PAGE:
In the first inning, Rule 5 draft pick Joey Rickard led off for the Orioles with a single but was erased as the next batter grounded into a double play. The same happened when catcher Caleb Joseph singled to lead off the second and fourth innings.
Locke pitched five innings and recorded six groundouts, half of which were double play balls. His only fly balls were a run-scoring double by Rickard in the third inning, a long line drive by catcher Francisco Pena and a long line drive by shortstop Paul Janish that landed in the left-field bleachers to open the fifth inning.
Miguel Gonzalez, a self-proclaimed fly-ball pitcher who has a career 38.1-percent ground-ball rate. He saw a career-high 40.3 percent of batted balls hit on the ground in 2015, but had trouble keeping the ball out of the air all game.
Considering the swirling winds in Bradenton, that was a problem. He didn't record his first true groundout until the first batter of the third inning, at which time the Pirates had already scored three runs and hit three extra-base hits, including a first-inning home run by Andrew McCutchen.
Gonzalez ended up with four true groundouts, most late in the start, but the damage came mostly through the air. Gregory Polanco homered to right field — into the breeze — to lead off the fourth inning. Gonzalez pitched into the fifth inning, and after he was relieved by Darren O'Day, the submariner saw a high fly ball off the bat of Starling Marte carry just over the fence.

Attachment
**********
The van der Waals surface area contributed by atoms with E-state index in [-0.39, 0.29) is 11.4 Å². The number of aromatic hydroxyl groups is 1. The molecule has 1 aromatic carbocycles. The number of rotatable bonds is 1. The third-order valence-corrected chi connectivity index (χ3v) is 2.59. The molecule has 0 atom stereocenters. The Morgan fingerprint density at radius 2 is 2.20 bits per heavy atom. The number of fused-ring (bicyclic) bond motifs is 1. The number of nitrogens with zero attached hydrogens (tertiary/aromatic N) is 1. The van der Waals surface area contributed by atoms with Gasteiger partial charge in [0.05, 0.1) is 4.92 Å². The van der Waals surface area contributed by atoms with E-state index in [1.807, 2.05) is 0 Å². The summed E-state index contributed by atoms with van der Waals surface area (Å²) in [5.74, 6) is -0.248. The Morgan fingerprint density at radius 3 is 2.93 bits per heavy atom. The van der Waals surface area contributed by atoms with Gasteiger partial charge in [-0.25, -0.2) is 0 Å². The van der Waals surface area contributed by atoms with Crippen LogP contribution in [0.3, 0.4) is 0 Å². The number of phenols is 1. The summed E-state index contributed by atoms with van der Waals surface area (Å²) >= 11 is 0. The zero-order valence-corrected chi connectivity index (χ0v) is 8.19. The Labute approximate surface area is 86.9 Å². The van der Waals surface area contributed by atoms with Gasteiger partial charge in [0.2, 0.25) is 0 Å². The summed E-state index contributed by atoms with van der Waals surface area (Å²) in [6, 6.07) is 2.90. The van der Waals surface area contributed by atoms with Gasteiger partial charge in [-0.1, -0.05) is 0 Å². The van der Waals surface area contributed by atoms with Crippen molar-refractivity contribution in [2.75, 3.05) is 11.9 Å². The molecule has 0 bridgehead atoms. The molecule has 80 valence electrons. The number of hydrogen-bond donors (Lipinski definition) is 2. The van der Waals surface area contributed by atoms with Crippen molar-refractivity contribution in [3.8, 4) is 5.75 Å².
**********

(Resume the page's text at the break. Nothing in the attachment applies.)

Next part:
Gonzalez pitched a spring-high 4 2/3 innings, allowing four runs on six hits, one walk and a hit batter to bring his spring ERA to 12.56.
Davis still struggles
First baseman Chris Davis had hoped that his trip to the Orioles' minor league facility at Twin Lakes Park, in which he hit a long home run and walked twice, would help his approach in Grapefruit League action this spring. He asked onto the trip to Bradenton to face the Pirates — the lone projected Opening Day starter on the trip —and didn't get a hit until his hard single up the middle in the ninth inning.
Glove-first, my eye. Janish, whose defense has long been considered far ahead of his offense, went 3-for-3 with a double, a home run and two runs scored to provided nearly half of the Orioles' offense Wednesday. He's batting .324 on the spring.
Opening Day catcher?
Wednesday was another strong day at the plate for Joseph, who got the start at designated hitter, batted cleanup and singled in his first two plate appearances. Joseph is batting .306 this spring, making the prospect of a little time without Matt Wieters (elbow) a bit more tenable.